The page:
Diving bells, rabbits, no butterflies

Deafening, ominous sounds coming from a dark room at the end of a long corridor… Increased heartbeats when I enter the room, coming face to face with half-a-dozen menacing creatures (not dissimilar to the black army of Darth Vaders taking over the Palais de Tokyo back in June) who turned out to be dangling diving bell suits supposedly drifting in the deep sea. The poor souls caught inside are trying desperately to escape by sending S.O.S sound waves back to the surface. Based on a true story, the fatal accident of the Russian nuclear submarine in 2000, in which marines lost their lives trapped in their machine skeleton, Markus Copper’s Kursk sends chills down the spine. I pop my head into the room next door and notice a white rabbit in a corner, carrying a flat dish of water (Pekka Jylha’s Trembling adn Honouring), which will re-appear again along the art trail of Arctic Hysteria – New Art from Finland located in the first floor galleries of the P.S.1. Diving into the rabbit hole (did I take a red pill?) I found myself wandering the collective consciousness of a group of Finnish artists and I am somehow taken quite deep by their touching, slightly neurotic, both funny and sad philosophical meanderings about the state of being Finnish in the 21st century.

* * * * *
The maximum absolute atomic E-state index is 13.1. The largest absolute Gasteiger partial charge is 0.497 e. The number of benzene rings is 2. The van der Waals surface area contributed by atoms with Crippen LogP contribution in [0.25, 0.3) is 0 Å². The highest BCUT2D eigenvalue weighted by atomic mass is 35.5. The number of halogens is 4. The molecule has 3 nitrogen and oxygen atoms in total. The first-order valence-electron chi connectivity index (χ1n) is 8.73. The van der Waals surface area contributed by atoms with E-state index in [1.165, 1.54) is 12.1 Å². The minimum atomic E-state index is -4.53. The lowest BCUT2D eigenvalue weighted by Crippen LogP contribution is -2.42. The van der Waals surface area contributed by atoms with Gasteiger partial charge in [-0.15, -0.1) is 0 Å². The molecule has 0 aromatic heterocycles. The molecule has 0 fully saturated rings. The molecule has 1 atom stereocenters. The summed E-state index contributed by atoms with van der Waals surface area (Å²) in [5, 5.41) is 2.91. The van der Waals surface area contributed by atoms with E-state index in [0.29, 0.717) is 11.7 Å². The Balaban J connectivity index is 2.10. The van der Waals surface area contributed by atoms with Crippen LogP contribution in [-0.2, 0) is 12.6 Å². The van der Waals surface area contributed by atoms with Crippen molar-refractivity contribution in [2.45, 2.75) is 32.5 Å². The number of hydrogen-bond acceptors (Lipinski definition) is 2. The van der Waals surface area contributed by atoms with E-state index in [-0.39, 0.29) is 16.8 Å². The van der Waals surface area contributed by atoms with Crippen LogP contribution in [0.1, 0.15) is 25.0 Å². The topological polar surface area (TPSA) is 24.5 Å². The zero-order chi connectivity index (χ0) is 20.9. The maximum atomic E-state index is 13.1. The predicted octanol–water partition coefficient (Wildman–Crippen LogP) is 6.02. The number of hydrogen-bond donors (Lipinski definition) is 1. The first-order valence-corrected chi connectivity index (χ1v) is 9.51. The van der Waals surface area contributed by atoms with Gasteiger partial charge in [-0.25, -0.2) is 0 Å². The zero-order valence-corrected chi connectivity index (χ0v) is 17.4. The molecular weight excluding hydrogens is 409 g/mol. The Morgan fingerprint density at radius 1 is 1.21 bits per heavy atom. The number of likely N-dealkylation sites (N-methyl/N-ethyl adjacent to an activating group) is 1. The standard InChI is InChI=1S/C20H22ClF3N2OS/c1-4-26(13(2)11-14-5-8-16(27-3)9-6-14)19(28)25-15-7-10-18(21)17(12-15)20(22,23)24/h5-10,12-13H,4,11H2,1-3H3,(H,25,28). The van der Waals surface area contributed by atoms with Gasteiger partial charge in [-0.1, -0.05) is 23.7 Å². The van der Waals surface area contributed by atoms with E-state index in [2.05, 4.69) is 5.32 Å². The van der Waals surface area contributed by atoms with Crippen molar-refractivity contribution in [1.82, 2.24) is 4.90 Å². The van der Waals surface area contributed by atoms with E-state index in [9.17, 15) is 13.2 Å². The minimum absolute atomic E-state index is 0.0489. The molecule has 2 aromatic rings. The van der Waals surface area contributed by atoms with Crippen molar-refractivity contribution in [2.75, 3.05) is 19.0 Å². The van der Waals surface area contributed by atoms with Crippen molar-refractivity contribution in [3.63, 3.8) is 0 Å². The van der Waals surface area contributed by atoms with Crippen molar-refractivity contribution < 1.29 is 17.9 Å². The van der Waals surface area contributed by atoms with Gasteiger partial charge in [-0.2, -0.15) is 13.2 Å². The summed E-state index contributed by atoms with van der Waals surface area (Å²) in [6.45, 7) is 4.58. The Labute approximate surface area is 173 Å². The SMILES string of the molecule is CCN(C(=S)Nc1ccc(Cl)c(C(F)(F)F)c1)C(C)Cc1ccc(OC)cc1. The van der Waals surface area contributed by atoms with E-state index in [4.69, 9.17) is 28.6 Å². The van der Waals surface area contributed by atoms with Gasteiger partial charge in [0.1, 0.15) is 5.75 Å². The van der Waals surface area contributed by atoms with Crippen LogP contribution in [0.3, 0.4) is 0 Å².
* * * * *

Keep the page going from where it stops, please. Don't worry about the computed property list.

Arctic Hysteria – New Art from Finland, P.S.1, New York


~ by lavivette on September 27, 2008.

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